What a Copy-Editor is looking at:
This is the nitty gritty for a copy-edit, where your narrative is examined on a line-by-line basis to make sure it: makes sense, is clear and not confusing or inaccurate, is concise as opposed to convoluting, has variety of word choice and sentence style but also fits consistently within the rest of the story.
So let’s take a look at some of the more common issues often picked up at this stage.
All authors do it at every level in their career. Often they do it without realising it, until an editor points it out. I’m talking about repeated words or phrases.
For example, ‘It was only a matter of time’ would work fine to build tension the first time it’s used, but use it again… and again… and… your reader will get tired of it very quickly.
A character, of course, may repeat a phrase that identifies with their persona or mannerisms. But when you are repeating phrases subconsciously, you’re actually revealing more of yourself – the author – and thus shattering the illusion you are trying to create. Unless you’re experimenting with the ‘fourth wall’, the divide between writer and reader, your main aim is to remain invisible.
As with all of these potential issues, don’t be overly concerned about them during the first draft. But try to leave time between redrafting and/or editing stages, to allow you to spot things like repetition by coming back to your manuscript after a break.
Your sentences provide the rhythm of your narrative. They will dictate – and hopefully reflect – the pace of the story at each particular point, which is why it’s important to vary them up a bit.
That’s not to say include a short sentence and then a long one and then a short one again just to be sure they’re not all the same. It’s more about listening to your story and letting it take the lead.
At the very basic level, this means long sentences for an undramatic sequence where there is no tension and everything is laid back and cool just now. Or short snappy ones to up the pace.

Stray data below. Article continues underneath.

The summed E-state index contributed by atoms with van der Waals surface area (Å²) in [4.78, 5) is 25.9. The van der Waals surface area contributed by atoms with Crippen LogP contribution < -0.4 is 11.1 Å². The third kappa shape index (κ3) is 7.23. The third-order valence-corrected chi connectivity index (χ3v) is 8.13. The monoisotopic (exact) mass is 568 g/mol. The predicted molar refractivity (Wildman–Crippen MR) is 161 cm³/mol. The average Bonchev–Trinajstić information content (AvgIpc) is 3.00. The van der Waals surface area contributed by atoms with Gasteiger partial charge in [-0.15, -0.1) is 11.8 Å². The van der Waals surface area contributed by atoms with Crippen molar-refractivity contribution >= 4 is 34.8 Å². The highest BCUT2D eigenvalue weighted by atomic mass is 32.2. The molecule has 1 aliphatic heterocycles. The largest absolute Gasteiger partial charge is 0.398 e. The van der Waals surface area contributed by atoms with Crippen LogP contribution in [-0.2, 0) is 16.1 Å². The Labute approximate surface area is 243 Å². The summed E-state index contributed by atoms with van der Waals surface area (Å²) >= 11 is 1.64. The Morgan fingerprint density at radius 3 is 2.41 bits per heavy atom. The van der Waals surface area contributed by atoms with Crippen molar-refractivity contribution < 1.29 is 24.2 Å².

It’s not just sentence length that influences pace, though, punctuation fulfils this same role: so, commas can slow even a short, snappy sentence down; whilst no commas or any other form of punctuation can make you breathless during a longer sentence which seems to be going on and on without pause.
Use your instinct is my best advice. Read your manuscript aloud repeatedly, and use your sentence length and punctuation to guide you.
New writers in particular have a tendency to assume they are not going to be understood, and as a result they explain what they are trying to say down to the very last detail. This is why authors are subject to a lot of ‘cut’ material in first edits and why there are often a lot more adjectives and adverbs than are necessary. It’s a common error but one that is part of the process.
But the result of too much information of course is that there’s not much work left for your reader to do; there is virtually no reading between the lines to be done, so the reader may just switch off altogether.
In simple terms, there’s a heck of a lot of revelation going on when a good mixture of hide and seek is what you’re really after. Your reader wants to be given the chance to read between the lines and draw their own conclusions.
You might hear editors say things like ‘credit your readers with some intelligence’, but I tend to think it’s themselves writers are discrediting NOT their readers. And trust me when I say you will get much better at this in time. It's not something that comes instinctively immediately, but it does become instinctive eventually. Let yourself go through that learning period and listen to the feedback your editor gives: it will help a huge amount with this process.
I’ve talked previously about the style sheet an editor creates whilst working on your manuscript. The purpose of the style sheet is to ensure consistency throughout the book, and it works by recording the choices you have made, e.g. spelling preferences, US or UK English etc, numerical choices (numerals or words), running heads (book title, author name etc), page numbers, paragraph layouts, page layouts (including title pages, prelims and endlims), font styles, heading styles, use of alternative fonts (for emails or texts etc), punctuation style... and so on.
You can see by this list how essential style sheets are for ensuring your book will be consistent and clear all the way through, and thus professionally presented.
You could, if you so wished, produce a style sheet yourself as you work through redrafting. If you do, the copy-editor will use your version when they come to work on your book and will double check that everything in the style sheet has been adhered to throughout. They will also add any relevant points to the style sheet that may have been missed.
Which brings us on to Part 8 of the Self-Editing series where we will address what is involved in the final stage of the editorial process, the proofread.
Part 1: Understanding the editorial stages
Part 2: Developmental Edit (Structure)
Part 3: Developmental Edit (Plot)
Part 4: Developmental Edit (Characters, Setting, Timeline)
Part 5: Copy-Edit (Narrative Voice, Point of View)
Part 6: Copy-Edit (Characterisation, Setting, Timeline)
Part 8: The Proofread
Part 9: Starting Self-Editing